Microsoft "Patch Tuesday" Fixes 10 Vulnerabilities

As expected, yesterday Microsoft rolled out five "critical" and three "important" patches for Windows Server 2008, Vista, Office, Internet Explorer and other software as part of its regularly scheduled Patch Tuesday release. The eight-patch rollout is significant in that Redmond has now released 25 fixes in the first four months of 2008 -- a pace well on track to exceed 2007's 69 security bulletins. St. Paul, Minn.-based Shavlik Technologies' Chief Technology Officer Eric Schultze cites today's release as a good news/bad news affair.

"All eight bulletins this month are client-side vulnerabilities. In other words, your system is safe unless a user logs in and opens documents, reads e-mail or visits an evil Web site on that computer. Systems where no one logs on and does this are safe," Schultze said. "[But] of the five OS-related vulnerabilities this month, four impact Vista and Windows Server 2008. This doesn't speak well for the debut of Windows Server 2008."

View: Microsoft Security Bulletin Summary for April 2008
News Source: Redmond Mag via MSFN

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12 Comments

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After all the hundreds of patches and 2 (3?) service packs required to fix what Microsoft hailed as the most stable operating system ON THE PLANET (XP at release) why is anybody surprised at the seemingly endless patches for Vista - My bandwidth consumption went up dramatically with the switch to Vista - endless patches.

If Microsoft want to increase revenue they should buy ISP's - the bandwidth required to keep their OS's up to date guarantee largesse.

"seemingly endless patches for Vista"

Though I understand your intention, this means nothing. All OS's have endless patches until they are no longer supported. If you are actually complaining about the volume ... really? Doesn't seem like many to me.

I've still using XPSP2 because this system is pretty old and so on, but in the time Vista has been out i've noticed more patches still being released for XP/2k3 over Vista.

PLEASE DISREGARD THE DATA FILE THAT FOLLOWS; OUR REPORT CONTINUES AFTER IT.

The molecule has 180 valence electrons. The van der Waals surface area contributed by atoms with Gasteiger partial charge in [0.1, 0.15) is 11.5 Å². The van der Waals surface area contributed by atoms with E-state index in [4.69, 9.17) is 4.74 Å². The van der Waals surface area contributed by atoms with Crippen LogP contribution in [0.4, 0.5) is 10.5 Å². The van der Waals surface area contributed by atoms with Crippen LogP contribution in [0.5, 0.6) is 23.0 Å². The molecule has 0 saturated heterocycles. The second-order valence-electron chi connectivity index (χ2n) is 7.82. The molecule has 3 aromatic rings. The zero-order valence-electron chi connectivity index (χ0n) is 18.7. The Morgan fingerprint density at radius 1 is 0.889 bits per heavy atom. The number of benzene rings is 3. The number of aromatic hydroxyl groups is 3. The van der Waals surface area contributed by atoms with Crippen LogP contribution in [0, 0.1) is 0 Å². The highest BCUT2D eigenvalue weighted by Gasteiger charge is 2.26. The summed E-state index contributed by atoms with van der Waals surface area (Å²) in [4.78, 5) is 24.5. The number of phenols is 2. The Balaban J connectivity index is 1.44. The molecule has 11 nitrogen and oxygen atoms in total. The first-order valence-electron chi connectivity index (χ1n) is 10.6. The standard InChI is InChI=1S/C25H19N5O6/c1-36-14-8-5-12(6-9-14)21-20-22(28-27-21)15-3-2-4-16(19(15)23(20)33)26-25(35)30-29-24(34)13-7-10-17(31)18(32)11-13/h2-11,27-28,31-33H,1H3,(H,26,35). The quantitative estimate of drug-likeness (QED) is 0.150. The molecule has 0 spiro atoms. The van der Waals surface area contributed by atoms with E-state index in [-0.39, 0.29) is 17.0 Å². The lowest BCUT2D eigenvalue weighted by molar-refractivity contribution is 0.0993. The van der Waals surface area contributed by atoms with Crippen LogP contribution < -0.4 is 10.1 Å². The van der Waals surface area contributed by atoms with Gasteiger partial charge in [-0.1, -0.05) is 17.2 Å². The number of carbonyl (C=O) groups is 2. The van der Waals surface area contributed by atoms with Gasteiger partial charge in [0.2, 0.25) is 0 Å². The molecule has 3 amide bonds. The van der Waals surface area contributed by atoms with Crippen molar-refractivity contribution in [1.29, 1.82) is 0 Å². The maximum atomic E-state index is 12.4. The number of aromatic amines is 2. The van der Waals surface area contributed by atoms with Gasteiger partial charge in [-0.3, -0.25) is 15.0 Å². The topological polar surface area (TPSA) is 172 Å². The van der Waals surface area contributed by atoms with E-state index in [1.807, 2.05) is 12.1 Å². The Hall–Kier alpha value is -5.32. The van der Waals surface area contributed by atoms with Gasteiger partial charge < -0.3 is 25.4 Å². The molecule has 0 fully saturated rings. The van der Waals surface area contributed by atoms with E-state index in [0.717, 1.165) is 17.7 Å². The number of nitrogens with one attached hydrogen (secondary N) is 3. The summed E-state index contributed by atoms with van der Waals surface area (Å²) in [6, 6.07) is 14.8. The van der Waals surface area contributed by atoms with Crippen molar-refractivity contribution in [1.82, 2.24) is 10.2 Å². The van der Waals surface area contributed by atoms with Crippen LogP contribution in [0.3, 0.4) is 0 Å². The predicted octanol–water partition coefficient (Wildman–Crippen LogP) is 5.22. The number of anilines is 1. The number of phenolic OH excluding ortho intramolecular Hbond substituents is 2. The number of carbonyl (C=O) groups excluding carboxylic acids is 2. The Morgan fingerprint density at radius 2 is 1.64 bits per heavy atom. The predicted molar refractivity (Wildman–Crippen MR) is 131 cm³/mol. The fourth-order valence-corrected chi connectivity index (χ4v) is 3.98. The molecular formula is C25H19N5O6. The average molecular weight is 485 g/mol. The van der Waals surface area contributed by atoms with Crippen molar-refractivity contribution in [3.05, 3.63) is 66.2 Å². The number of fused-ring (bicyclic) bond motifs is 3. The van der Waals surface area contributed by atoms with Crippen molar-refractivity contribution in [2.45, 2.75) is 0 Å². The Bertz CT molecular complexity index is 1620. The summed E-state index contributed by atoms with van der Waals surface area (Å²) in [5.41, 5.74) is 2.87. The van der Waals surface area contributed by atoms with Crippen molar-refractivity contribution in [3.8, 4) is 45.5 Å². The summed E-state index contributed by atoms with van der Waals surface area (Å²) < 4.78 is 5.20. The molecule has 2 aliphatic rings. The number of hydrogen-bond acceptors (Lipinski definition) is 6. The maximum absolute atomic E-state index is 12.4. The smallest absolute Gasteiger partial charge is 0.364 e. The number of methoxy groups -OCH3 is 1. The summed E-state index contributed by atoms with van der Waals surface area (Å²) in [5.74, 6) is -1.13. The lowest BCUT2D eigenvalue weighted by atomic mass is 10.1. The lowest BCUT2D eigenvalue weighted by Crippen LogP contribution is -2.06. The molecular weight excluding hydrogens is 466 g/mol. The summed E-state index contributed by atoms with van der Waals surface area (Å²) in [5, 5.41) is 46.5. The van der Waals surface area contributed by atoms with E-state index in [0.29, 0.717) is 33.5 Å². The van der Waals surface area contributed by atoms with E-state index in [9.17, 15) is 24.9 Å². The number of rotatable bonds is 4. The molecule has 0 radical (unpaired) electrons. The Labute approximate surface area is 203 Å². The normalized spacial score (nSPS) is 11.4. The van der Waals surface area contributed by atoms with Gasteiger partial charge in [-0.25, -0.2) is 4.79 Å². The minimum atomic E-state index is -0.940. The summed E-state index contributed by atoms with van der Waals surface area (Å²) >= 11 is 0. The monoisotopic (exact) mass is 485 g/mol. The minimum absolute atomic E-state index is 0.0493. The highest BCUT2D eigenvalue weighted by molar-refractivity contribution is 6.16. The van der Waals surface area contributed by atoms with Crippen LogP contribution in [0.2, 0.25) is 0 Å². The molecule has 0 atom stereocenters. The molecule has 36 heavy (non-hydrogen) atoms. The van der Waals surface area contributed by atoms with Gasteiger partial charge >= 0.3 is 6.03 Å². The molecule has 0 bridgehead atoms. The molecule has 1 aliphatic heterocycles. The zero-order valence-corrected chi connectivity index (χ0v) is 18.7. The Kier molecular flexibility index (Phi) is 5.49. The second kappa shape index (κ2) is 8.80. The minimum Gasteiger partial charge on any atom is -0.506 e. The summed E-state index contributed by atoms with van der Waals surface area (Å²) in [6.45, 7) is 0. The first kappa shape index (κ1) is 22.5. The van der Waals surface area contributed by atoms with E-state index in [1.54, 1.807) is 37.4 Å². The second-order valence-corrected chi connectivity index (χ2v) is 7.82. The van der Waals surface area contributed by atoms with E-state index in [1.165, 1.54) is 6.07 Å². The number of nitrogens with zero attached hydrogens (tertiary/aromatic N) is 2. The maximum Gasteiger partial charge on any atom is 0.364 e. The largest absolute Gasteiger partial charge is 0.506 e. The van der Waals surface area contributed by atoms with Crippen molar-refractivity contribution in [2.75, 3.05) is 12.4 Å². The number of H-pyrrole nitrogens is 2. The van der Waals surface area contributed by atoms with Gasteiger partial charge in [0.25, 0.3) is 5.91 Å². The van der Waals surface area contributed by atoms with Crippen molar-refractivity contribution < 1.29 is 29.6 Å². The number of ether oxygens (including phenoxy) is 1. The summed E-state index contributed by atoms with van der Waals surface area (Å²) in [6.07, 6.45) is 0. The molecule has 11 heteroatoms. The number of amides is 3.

And 3-5 or so patches a month isn't that much, specially how some of these aren't just for the OS but for other apps like IE and Office.

Why are we required to restart for these updates in Vista SP1, when they introduced the hot-patching feature with SP1?

(Evolution said @ #6)
Why are we required to restart for these updates in Vista SP1, when they introduced the hot-patching feature with SP1?

One of them was an update to that feature I think.

One of them is a kernel update, but it's marked as important and not critical. If you installed everything though, any update to the kernel needs a reboot/restart.

"[But] of the five OS-related vulnerabilities this month, four impact Vista and Windows Server 2008. This doesn't speak well for the debut of Windows Server 2008."

This is always a risky claim to make, and one security analysts still often make.

Operating System A has more vulnerability fixes than Operating System B.
Does that mean Operating System A is less secure?

This is actually hard to tell. It could just be that Operating System B is seeing less market impact with less bug reports coming from that, for example. Or maybe OS B simply has fewer active developers.

What the analysts should look at, is not the number of security fixes, but the amount of severe and still open bugs. I'm not defensive and saying Windows is faring well there, just that this is the more important statistic, than what could otherwise just be thanks to an active and efficient security team at Microsoft. Fixing bugs frequently is a good thing. That something has many bugs is a bad thing. But then again, a lack of bug fixing is a poor indicator of few bugs in a product, at least when it's as complex as an entire operating system. Then many more factors can be contributing.